“That was cool,” Anderson said. “It helped motivate me a little more. We’ve seen what happened. But that’s cool. I’ll take whatever he told me. That’s cool.
“Got to need something to keep me motivated.”

White Sox GM Rick Hahn said Anderson’s homer was the best response “you could possibly have.”

As for Donaldson’s claim the “Jackie” reference was an inside joke, Anderson replied: “I know the truth. I know what it is.”

YANKEES: The Yankees lost All-Stars DJ LeMahieu and Giancarlo Stanton to injuries and also placed closer Aroldis Chapman on the injured list.

LeMahieu was set to lead off and play third base against the Baltimore Orioles, but New York announced he wouldn’t play about 90 minutes before the first pitch because of left wrist discomfort.


Stanton was pulled from the game with right calf tightness. He was replaced by pinch-hitter Estevan Florial in the seventh inning after going 0 for 2 with a strikeout as the designated hitter.

Marwin Gonzalez replaced LeMahieu at third base, and Aaron Hicks was bumped up to the leadoff spot. Gonzalez was hit in the right hand by a pitch Tuesday but remained in the game.

New York also activated catcher Kyle Higashioka from the COVID-19 IL. Left fielder Joey Gallo and Donaldson remain out with the virus, although Gallo has tested negative and worked out at Yankee Stadium on Tuesday. He could be activated Wednesday.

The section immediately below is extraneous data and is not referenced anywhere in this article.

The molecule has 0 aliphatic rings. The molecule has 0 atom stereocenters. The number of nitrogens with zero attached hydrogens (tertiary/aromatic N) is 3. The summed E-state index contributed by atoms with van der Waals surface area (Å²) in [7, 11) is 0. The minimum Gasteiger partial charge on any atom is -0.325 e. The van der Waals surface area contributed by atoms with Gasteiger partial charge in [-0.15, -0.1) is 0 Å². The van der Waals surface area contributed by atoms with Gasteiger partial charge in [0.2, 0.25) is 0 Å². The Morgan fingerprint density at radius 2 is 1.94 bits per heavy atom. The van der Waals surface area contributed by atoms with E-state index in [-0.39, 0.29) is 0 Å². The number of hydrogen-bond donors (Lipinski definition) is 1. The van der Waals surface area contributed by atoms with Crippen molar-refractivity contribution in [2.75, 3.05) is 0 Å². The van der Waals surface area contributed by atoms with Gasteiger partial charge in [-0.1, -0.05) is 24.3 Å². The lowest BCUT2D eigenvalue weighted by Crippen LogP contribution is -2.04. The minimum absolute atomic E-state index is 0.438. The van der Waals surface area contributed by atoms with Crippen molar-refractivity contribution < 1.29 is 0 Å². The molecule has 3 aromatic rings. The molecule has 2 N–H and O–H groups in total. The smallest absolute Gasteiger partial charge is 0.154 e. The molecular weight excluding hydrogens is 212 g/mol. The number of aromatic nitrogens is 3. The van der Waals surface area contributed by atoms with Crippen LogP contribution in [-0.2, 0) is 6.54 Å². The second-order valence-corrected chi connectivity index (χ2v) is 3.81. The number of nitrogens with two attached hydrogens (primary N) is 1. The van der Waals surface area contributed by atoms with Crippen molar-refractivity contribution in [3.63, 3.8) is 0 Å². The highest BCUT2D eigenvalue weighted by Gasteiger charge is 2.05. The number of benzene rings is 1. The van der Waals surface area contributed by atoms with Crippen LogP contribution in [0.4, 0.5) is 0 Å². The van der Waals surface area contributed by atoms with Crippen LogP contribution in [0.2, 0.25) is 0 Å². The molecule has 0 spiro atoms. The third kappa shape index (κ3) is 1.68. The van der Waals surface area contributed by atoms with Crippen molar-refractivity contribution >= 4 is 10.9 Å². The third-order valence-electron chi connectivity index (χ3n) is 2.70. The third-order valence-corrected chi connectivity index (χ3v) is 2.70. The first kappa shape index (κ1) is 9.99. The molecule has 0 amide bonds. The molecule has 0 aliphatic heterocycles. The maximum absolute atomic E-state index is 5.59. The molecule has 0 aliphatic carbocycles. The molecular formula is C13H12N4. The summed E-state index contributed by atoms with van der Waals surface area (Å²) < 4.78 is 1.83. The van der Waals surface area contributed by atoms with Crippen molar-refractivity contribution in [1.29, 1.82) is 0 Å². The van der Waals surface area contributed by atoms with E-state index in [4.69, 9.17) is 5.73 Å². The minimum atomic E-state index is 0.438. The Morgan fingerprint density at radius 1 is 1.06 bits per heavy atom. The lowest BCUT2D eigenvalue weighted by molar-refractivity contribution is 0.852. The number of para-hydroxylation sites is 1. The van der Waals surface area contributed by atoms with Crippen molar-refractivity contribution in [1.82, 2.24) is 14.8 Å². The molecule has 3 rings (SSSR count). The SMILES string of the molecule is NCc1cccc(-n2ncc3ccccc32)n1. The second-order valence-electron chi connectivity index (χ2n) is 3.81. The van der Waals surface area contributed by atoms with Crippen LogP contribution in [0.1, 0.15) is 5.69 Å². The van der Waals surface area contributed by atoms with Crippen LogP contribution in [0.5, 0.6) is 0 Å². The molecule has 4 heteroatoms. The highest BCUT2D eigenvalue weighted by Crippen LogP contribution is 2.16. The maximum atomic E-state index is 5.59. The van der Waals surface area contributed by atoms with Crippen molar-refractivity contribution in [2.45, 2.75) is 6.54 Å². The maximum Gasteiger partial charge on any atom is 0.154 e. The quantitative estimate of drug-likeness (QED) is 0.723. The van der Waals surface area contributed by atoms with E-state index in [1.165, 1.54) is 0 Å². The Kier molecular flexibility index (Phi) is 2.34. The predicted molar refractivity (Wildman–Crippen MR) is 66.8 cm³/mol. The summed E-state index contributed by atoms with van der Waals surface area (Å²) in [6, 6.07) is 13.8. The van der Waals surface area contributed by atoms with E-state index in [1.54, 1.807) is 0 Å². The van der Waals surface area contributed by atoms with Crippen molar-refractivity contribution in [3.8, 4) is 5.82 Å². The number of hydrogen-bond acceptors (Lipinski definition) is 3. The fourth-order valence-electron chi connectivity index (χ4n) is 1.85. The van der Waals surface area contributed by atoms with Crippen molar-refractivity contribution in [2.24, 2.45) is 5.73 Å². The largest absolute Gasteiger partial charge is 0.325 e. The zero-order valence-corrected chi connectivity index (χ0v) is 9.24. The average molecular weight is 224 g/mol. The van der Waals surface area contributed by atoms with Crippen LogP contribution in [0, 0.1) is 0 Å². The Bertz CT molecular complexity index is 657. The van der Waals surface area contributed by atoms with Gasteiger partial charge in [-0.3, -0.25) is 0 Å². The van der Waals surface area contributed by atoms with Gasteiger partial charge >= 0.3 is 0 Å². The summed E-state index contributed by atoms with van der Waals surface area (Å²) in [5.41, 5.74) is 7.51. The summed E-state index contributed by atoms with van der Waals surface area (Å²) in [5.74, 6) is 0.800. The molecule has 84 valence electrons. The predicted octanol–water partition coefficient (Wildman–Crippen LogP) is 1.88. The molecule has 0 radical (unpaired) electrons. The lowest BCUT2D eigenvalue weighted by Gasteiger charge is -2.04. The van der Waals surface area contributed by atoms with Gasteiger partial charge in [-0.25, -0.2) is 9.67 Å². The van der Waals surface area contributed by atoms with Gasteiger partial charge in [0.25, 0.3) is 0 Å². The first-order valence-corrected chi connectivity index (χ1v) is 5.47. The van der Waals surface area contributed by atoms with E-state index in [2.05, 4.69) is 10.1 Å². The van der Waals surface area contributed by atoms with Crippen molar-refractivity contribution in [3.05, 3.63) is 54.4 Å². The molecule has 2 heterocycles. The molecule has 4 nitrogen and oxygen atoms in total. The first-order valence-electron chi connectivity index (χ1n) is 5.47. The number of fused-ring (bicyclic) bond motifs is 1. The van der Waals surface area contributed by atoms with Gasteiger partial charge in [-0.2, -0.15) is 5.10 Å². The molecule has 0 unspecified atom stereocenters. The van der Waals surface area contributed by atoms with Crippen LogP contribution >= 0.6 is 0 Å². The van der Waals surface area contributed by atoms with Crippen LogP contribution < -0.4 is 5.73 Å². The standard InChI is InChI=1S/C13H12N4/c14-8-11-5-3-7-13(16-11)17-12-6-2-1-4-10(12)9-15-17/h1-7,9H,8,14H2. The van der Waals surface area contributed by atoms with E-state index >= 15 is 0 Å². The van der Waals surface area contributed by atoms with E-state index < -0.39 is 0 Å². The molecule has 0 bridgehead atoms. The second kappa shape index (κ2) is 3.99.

Chapman had an MRI on Monday that came back negative for a tear. Boone said Tuesday that Chapman was improving but not game ready.

PHILLIES: Right-hander Zach Eflin and the Philadelphia Phillies agreed to a $5.7 million, one-year contract.

Eflin gets a $5.55 million salary this year, and the deal includes a $15 million mutual option for 2023 with a $150,000 buyout. He can earn an additional $300,000 in performance bonuses this year for innings: $50,000 each for 100 and 125, $75,000 for 150 and $125,000 for 175.


Philadelphia and Eflin had been scheduled for an arbitration hearing on Wednesday. He had asked for a raise from $4.45 million to $6.9 million and had been offered $5.15 million.

Eflin was 4-7 with a 4.17 ERA in 18 starts last year, his season cut short by surgery in September for a torn patellar tendon in his right knee. He is 1-3 with a 3.65 ERA in seven starts this season and is eligible for free agency after the World Series.

No statistics or evidence from after March 1 are admissible other than contract and salary comparisons, timing set when Major League Baseball and the players’ association agreed to the deal that ended the lockout.